Encapsulation of several SQL DML statements like INSERT, UPDATE, DELETE, MERGE in a single transaction can be beneficial for performance compared with approach which doesn’t uses explicit transactions.
To test above hypothesis I have created a small table named dbo.SalesOrder and two batches that insert 100.000 rows (per batch):
First batch uses autocommit transactions (in this context, for every INSERT statement SQL Server will create a transaction that will be committed
or rolled backwhen statement execution completes).
Second batch uses explicit transactions to encapsulate every five INSERT statements in a single transaction.
To measure the performance of every batch I have used two performance counters:
Log Bytes Flushed/sec
Log Flushes/sec (number of I/O operations per second)
As you can see in this simple test, encapsulation of several DML statement in a single transaction increased the volume of data written to disk / second (Log Bytes Flushed/sec) while the number of physical write operations into database log (Log Flushes/sec) and the execution time decreased.
Note #1: the main reasons for using transactions should be the ACID properties but the way we manage the D(durability) can have significant impact on database performance.
Note #2: this test is simple. Wasn’t my goal to do a full performance test. You should do your own tests.
SQL Server supports a subset of the XQuery language. One of features implemented within SQL Server XQuery are comparison operators. There are two kinds of comparison operators:
Operators for sequences comparison (=, !=, <, <=, >, >=) and
Operators for singletons comparison (named also scalar values; eq, ne, lt, le, gt, ge).
Two operators are available for equality comparison: = and eq .
First operator (=) can be used to compare sequences and / or singleton values / operands. Second operator (eq) can be used only with singleton values / operands. When two sequences are compared and both sequences have at least one common value the result is true, otherwise (there is no common value) the result is false.
Example 1: sequences and = operator
Example 2: singleton values and = operator
Example 3: sequences and eq operator
Example 4 singleton values and eq operator
Solution: one solution is to use DATEDIFF function to compute difference in weeks between two dates:
In this example, the result is 1 week and can be interpreted also as 1 full weekend (Saturday + Sunday).
Why it works ? DATEDIFF function has an interesting behavior when it comes about @@DATEFIRST setting and weeks:
Specifying SET DATEFIRST has no effect on DATEDIFF. DATEDIFF always uses Sunday as the first day of the week to ensure the function is deterministic.
Because for DATEDIFF function, Sunday is always the first day of week, a simple difference in weeks between Saturday (ex. 2015-03-28) and next day which is Sunday (ex. 2015-03-29) will give 1 [week] and also this result can be interpreted as 1 weekend:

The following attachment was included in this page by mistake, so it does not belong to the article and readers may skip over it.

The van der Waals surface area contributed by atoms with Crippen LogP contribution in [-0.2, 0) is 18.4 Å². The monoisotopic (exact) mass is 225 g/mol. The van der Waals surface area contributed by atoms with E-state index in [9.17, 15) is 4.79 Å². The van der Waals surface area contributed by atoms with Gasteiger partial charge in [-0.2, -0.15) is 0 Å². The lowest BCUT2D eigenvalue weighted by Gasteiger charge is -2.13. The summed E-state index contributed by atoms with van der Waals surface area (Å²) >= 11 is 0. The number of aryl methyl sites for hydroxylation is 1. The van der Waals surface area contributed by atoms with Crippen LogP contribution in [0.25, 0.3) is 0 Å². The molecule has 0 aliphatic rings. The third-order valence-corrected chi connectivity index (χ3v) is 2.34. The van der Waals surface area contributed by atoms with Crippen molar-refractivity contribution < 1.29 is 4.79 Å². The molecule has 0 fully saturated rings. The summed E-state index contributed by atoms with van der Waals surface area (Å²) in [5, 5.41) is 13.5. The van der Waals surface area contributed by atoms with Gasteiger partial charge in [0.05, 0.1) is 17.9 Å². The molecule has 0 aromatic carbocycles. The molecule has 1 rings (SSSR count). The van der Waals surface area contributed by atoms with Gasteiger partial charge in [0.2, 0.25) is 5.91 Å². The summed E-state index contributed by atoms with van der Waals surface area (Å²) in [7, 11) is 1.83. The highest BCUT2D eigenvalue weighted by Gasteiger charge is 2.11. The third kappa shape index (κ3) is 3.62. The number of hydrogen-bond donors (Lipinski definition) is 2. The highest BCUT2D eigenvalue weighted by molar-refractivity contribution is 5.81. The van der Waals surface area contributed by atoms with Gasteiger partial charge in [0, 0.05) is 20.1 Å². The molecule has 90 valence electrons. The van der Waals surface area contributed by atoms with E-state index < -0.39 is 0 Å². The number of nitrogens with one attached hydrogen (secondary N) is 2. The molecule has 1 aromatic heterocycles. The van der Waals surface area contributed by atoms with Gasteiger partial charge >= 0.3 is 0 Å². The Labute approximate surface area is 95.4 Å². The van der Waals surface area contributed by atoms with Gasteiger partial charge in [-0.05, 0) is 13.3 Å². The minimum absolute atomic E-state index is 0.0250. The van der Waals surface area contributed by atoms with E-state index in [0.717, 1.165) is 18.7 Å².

More, difference in weeks between Saturday (ex. 2015-03-28) and the next Saturday (ex. 2015-04-04) will give 1 week which can be considered to be 1 full weekend even there are 1 Saturday + 1 Sunday and another Saturday:
SQL Profiler output:
Note: this solution should be used only for debugging.
Note #2: It won’t work with user defined functions.
What can be done to optimize (minimize execution time of) bulk insert operations of large *.csv files into a SQL Server database ? Here you may find an excellent article on this subject.
But there is also a simple thing you should consider: autogrowth events. These operations can slow down some operations executed on a SQL Server database (including bulk insert operations). This means that if we eliminate these auto growth events the execution time will decrease.
To test this hypothesis I’ve done two sets of tests using a *.csv file (4.366.563 rows) which has a size of 462 MB uncompressed:
One test using default database options (for size and auto growth) and
The other test use a database with an initial size of 1GB and a log file with an initial size of 500 MB. Because source file uses UTF-8 encoding the text columns are defined using NVARCHAR data type, for every char SQL Server uses two bytes (without data compression).
I’ve used following scripts:
Target table was created using the next script:
To import data I’ve used an SSIS package:
Bellow are my results:
|Test 1||Test 2||Difference|
|Average execution time (sec.)||326||222||104|
|Average execution time (mm:ss)||5:26||3:42||1:44|
As you can see, simply eliminating auto growth events can reduce significantly the execution time when importing large files. This is possible because autogrowth events are expensive.
Note: It’s worth reading about Instant File Initialization (not used in these tests).
sp_DeadlockAnalyzer is a stored procedure created with one goal: to help DBAs to debug deadlocks in SQL Server. It has one parameter: @xdl which is the XML content from [deadlock graph event] intercepted with SQL Trace (SQL Profiler). It shows information about isolation level, blocked resources, connections and T-SQL statements with their execution plans. The stored procedure should be executed in the context of the original database (ex. SimpleDeadlock in my example).
- Information about execution plan operators (and corresponding T-SQL statements) which cause every lock (see section [blocked resources]).
- To correlate information about statement’s type (INSERT, UPDATE, DELETE, MERGE, SELECT), table hints (ex. XLOCK), isolation levels, foreign keys.
- To show information about how can be deadlock solved.
- To test using deadlock graph events generated by SQL Trace/SQL Profiler != SQL Server 2012 (I’ve used only this version for tests) and by Extended Events sessions (including here system_health; >= SQL Server 2008).
2014-06-10 Small revision of source code (SUBSTRING: ISNULL, NULLIF)